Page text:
Figure 6 shows the excitation (a) and emission (b) spectra of BSTC (λem = 537 nm, λex = 396 nm), BSTC/SBA-15(λem = 540 nm, λex = 396 nm), BSTC-SBA-15(λem = 467 nm, λex = 354 nm), and pure SBA-15(λem = 460 nm, λex = 352 nm). The excitation spectrum presents a large broad band from 350 to 410 nm in BSTC and BSTC/SBA-15, respectively. The broad band is attributed to the light absorption by the organic ligand. From the spectra, we can see that BSTC and BSTC/SBA-15 have the similar maximum excitation wavelengths which are located at 396 nm, while the excitation wavelength of the material BSTC-SBA-15 is around 354 nm, which is smaller than that of BSTC and BSTC doped material BSTC/SBA-15. The blue shift of the excitation bands as the introduction of organic group into the mesoporous material SBA-15 through covalent bond is due to a hypsochromic effect resulting from the change in the polarity of the environment surrounding the organic group in the mesoporous material [44]. The same difference can also be seen in the emission spectra. From the emission spectra of all the materials, it can be clearly seen that mainly large broad bands from 450 to 545 nm in BSTC and BSTC/SBA-15. Both BSTC and BSTC/SBA-15 present the strong dominant green luminescence, while the BSTC-functionalized material BSTC-SBA-15 shows the dominant blue emission, mainly originated from the host matrix SBA-15. It is presumed that different structures in the mesoporous materials will induce to the different energy absorption and the different fluorescence emission. For this kind of materials show an excellent emission in blue or green range, they can be used as potential blue or green optical materials.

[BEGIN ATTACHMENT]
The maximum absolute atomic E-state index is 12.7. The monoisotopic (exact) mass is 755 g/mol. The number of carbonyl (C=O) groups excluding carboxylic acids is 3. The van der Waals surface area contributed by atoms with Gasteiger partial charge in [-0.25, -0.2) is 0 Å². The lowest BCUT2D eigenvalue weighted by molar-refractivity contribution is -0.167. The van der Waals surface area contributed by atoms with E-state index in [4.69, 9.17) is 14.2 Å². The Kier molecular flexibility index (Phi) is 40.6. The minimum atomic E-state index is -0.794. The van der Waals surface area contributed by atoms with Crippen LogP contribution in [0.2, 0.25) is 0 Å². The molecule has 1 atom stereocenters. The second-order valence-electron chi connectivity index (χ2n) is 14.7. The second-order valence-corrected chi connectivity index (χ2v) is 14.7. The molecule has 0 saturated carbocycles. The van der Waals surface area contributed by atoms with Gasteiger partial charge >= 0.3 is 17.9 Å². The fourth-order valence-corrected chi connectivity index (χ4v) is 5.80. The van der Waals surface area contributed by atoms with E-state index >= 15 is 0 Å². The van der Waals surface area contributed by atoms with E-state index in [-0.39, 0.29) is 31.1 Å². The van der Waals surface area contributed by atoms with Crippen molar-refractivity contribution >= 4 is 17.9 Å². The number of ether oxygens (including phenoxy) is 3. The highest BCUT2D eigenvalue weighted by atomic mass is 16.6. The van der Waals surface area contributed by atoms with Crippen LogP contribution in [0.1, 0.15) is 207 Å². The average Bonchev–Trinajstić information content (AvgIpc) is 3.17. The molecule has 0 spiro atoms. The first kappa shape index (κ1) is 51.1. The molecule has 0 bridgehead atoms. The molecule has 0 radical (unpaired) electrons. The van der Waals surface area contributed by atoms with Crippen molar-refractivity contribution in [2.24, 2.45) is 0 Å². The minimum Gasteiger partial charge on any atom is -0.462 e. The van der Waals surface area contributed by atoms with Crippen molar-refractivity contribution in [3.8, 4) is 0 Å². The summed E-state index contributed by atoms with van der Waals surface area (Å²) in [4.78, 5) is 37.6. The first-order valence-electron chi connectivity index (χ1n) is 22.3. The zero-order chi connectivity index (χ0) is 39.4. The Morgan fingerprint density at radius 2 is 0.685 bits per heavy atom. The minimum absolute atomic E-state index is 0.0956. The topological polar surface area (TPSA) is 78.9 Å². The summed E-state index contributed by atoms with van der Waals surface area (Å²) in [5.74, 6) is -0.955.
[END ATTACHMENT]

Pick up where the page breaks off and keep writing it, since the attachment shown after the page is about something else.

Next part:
Figure 6